Five non-technical ways to suceed during an interview

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After sending out countless resumes, and networking with various recruiters and peers, you have finally received your callback: the interview. What now?

Leaving aside the obvious fact that you may well have the technical skills the potential employer is looking for, you need to recognise that soft skills are often equally, if not more, crucial. And it is during the interview that these are put to the test. Be mindful that the dynamics of an interview are very similar to a first date, where balance and discretion is crucial. Learn to sell yourself in the best possible manner (but do not lie), be honest (but not blunt), and leave a positive impression (but don't be overbearing). If that sounds a tad much to handle, read on for more tips to navigate this minefield.

1) Wear a suit

Unless it is an overtly casual environment, I would always advise erring on the side of caution and dressing conservatively in a suit. As I have written in the past, doing so undoubtedly conveys a professional and polished demeanour, which is always welcome.

2) Build rapport; avoid controversy

People want to hire people they like and can foresee working well with, so learn to find common ground and build rapport during your interaction, even if you think you may be an odd coupling. The litmus test is often whether you can consider being trapped in a situation with the other person for an extended period of time (e.g. being delayed together in an airport lounge), so if you are not baulking at such a prospect, half the battle may already be won. Broaching controversial topics in your conversation can be tricky, as it is a high-risk manoeuvre that could swing either way. Not everyone holds the same views as you on politics or religion, so proceed with caution.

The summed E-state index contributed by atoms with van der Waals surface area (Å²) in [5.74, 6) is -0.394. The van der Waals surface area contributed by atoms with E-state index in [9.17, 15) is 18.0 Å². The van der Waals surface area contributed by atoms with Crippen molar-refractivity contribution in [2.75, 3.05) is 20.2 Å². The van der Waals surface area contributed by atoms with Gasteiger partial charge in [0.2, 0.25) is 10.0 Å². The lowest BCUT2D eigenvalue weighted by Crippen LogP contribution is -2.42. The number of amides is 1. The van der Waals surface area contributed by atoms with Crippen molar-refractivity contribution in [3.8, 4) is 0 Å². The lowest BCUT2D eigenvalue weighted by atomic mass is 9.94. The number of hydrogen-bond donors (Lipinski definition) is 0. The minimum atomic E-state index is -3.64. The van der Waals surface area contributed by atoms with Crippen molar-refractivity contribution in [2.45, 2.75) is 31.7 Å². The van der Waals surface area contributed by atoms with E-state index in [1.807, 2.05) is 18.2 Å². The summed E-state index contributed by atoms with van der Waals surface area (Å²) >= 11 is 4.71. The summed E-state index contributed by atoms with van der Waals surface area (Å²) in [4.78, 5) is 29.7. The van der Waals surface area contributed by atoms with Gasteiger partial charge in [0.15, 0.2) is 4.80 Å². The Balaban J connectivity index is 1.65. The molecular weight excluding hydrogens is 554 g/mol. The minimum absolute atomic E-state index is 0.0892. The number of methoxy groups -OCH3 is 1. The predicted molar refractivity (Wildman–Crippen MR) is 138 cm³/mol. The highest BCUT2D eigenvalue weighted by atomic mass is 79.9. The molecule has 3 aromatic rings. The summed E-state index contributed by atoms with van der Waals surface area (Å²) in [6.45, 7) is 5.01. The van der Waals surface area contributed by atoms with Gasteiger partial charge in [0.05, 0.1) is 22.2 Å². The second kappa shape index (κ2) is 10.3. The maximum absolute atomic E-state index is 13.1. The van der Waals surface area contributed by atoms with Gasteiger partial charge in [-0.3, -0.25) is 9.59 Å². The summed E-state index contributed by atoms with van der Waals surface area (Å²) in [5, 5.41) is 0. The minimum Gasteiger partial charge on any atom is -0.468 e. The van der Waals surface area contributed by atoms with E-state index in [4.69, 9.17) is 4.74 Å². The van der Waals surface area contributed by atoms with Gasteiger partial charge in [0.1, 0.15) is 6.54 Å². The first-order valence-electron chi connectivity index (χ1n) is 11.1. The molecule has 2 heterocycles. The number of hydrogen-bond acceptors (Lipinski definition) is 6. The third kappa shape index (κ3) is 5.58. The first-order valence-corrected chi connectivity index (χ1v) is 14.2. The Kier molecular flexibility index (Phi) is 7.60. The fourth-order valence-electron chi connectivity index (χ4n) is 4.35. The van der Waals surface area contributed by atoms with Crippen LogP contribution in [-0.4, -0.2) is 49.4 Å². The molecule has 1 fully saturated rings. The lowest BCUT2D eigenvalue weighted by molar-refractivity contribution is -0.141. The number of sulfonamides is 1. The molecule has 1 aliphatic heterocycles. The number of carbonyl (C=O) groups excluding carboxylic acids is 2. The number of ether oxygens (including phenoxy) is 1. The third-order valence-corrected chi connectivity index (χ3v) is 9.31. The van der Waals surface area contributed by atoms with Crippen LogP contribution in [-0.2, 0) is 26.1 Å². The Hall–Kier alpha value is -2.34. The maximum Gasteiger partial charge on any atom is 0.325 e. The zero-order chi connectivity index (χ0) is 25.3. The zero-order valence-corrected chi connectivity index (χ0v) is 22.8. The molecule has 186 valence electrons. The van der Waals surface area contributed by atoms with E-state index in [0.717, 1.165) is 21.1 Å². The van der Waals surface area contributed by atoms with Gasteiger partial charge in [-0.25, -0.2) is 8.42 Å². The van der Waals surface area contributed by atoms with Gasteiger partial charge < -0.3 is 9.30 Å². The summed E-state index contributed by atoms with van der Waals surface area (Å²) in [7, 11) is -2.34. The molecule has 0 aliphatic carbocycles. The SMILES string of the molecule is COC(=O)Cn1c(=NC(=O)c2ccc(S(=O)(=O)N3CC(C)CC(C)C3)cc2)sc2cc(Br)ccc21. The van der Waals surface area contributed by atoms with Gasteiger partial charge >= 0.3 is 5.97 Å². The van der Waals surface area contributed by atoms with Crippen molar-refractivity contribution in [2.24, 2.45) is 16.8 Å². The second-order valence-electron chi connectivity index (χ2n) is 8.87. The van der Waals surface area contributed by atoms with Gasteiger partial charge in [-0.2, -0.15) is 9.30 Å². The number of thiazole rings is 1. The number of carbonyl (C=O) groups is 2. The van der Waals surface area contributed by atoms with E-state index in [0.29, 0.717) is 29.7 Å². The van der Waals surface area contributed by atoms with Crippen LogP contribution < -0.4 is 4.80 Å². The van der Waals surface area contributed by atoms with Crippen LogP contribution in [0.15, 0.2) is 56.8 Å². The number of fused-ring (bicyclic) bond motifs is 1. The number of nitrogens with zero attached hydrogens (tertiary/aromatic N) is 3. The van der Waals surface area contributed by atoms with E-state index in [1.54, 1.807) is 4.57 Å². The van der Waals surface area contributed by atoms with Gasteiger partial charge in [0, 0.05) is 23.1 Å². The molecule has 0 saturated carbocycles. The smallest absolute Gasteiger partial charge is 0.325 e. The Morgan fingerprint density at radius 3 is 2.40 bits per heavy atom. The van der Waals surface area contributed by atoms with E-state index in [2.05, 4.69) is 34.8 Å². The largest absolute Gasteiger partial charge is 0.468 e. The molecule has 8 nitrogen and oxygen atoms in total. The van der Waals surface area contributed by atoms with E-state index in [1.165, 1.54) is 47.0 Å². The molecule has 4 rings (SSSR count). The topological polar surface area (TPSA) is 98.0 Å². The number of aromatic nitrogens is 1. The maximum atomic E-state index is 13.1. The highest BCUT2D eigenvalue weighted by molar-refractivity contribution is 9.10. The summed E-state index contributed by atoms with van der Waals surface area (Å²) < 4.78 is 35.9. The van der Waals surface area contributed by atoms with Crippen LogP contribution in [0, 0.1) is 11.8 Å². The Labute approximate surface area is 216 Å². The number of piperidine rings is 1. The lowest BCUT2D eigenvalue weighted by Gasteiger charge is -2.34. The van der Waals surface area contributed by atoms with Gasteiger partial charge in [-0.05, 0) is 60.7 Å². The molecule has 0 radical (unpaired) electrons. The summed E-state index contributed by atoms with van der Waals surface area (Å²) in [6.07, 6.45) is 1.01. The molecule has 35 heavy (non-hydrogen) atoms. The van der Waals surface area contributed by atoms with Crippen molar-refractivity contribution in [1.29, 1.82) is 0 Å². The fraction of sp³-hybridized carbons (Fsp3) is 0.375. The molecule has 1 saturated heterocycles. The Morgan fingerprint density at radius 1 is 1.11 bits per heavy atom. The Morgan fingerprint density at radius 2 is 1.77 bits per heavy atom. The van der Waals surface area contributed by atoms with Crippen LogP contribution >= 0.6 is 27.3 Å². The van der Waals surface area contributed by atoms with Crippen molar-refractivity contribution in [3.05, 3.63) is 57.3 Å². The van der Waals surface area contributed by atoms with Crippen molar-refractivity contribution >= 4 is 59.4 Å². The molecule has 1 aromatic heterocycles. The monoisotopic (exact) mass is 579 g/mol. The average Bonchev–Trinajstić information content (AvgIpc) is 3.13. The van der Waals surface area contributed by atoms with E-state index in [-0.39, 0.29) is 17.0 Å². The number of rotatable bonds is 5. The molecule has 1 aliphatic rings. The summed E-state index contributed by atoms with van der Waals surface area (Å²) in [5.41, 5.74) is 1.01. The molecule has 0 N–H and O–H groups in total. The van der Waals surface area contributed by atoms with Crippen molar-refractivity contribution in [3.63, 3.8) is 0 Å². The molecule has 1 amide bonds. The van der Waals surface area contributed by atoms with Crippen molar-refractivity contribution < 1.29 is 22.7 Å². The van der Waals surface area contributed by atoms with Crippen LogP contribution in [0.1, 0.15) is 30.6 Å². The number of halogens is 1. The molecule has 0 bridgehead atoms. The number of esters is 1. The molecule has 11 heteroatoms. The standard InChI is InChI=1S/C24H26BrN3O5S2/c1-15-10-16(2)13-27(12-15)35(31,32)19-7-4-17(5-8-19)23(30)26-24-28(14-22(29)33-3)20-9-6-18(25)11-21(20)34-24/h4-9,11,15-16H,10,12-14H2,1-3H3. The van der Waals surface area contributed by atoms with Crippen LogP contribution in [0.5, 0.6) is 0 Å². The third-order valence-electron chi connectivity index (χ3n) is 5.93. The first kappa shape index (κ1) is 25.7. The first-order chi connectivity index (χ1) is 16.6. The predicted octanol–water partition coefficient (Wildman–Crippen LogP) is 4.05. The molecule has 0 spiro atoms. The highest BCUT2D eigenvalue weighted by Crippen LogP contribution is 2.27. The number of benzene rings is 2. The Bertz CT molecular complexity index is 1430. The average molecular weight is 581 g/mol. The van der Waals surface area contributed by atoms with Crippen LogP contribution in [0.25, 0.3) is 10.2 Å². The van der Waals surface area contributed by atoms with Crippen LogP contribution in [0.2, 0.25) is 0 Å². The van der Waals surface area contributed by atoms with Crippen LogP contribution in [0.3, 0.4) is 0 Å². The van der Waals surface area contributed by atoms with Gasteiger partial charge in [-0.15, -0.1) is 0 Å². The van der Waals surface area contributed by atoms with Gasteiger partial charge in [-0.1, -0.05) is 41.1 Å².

3) Show you're interested, not desperate

While you may not be expected to know the intimate details of the company, do make an effort to undertake some research beforehand so you are familiar with the context and can demonstrate your interest without appearing too rehearsed or contrived. Equally, do not be overzealous. Desperation reeks from a mile away, so while being enthusiastic and emanating positive energy may get you ahead, trying too hard to be an eager beaver can also backfire. Play it cool, but do not become a wallflower.

4) Look at one eye

Behavioural experts enjoy advocating positive body language (e.g. mirroring techniques, no crossed arms etc), but often the most basic tip is overlooked, namely, maintaining proper eye contact. It is perfectly fine to cast your vision away when deliberating a point, but what people often do not realise is when they look at someone squarely with both eyes, they can appear like a crazed stalker. Instead, learn to focus on only one of the interviewer's eye at any time. Alternating between gazing at the left and right eye softens the glance, and yet maintains an engaged appearance.

5) Don't ask for immediate feedback

It is entirely up to you whether to send a message of thanks post interview. Alarmingly, I have heard of instances where interviewees ambush the interviewers by requesting feedback on their performance before departing. Aside from the awkward nature of the request, interviewers may require time to discuss their assessment internally with other stakeholders, so do not push for it. Instead approach either the HR department or your recruiter (if you are working with one).

The author is a recruiter in Singapore.

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